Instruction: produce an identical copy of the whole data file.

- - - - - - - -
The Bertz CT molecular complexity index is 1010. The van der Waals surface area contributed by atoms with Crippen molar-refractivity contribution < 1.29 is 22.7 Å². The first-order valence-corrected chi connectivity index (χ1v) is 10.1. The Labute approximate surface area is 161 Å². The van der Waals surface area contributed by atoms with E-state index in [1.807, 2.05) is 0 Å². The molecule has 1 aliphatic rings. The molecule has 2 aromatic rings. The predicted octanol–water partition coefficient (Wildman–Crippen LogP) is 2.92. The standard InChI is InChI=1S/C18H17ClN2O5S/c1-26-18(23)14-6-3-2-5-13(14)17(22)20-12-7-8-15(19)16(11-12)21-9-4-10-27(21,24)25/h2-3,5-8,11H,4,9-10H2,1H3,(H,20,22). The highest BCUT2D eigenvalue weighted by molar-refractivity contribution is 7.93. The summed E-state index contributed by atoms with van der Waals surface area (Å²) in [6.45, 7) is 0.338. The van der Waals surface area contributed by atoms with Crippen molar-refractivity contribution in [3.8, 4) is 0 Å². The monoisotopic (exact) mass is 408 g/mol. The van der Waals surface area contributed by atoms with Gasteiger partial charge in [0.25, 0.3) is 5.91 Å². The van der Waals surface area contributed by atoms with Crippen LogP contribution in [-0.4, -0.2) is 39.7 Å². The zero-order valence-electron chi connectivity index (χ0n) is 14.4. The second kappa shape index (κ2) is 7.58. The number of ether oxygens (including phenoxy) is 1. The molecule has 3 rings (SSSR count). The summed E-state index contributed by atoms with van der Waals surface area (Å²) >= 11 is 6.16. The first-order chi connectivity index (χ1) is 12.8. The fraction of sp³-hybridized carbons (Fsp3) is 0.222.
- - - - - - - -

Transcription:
The Bertz CT molecular complexity index is 1010. The van der Waals surface area contributed by atoms with Crippen molar-refractivity contribution < 1.29 is 22.7 Å². The first-order valence-corrected chi connectivity index (χ1v) is 10.1. The Labute approximate surface area is 161 Å². The van der Waals surface area contributed by atoms with E-state index in [1.807, 2.05) is 0 Å². The molecule has 1 aliphatic rings. The molecule has 2 aromatic rings. The predicted octanol–water partition coefficient (Wildman–Crippen LogP) is 2.92. The standard InChI is InChI=1S/C18H17ClN2O5S/c1-26-18(23)14-6-3-2-5-13(14)17(22)20-12-7-8-15(19)16(11-12)21-9-4-10-27(21,24)25/h2-3,5-8,11H,4,9-10H2,1H3,(H,20,22). The highest BCUT2D eigenvalue weighted by molar-refractivity contribution is 7.93. The summed E-state index contributed by atoms with van der Waals surface area (Å²) in [6.45, 7) is 0.338. The van der Waals surface area contributed by atoms with Crippen molar-refractivity contribution in [3.8, 4) is 0 Å². The monoisotopic (exact) mass is 408 g/mol. The van der Waals surface area contributed by atoms with Gasteiger partial charge in [0.25, 0.3) is 5.91 Å². The van der Waals surface area contributed by atoms with Crippen LogP contribution in [-0.4, -0.2) is 39.7 Å². The zero-order valence-electron chi connectivity index (χ0n) is 14.4. The second kappa shape index (κ2) is 7.58. The number of ether oxygens (including phenoxy) is 1. The molecule has 3 rings (SSSR count). The summed E-state index contributed by atoms with van der Waals surface area (Å²) >= 11 is 6.16. The first-order chi connectivity index (χ1) is 12.8. The fraction of sp³-hybridized carbons (Fsp3) is 0.222.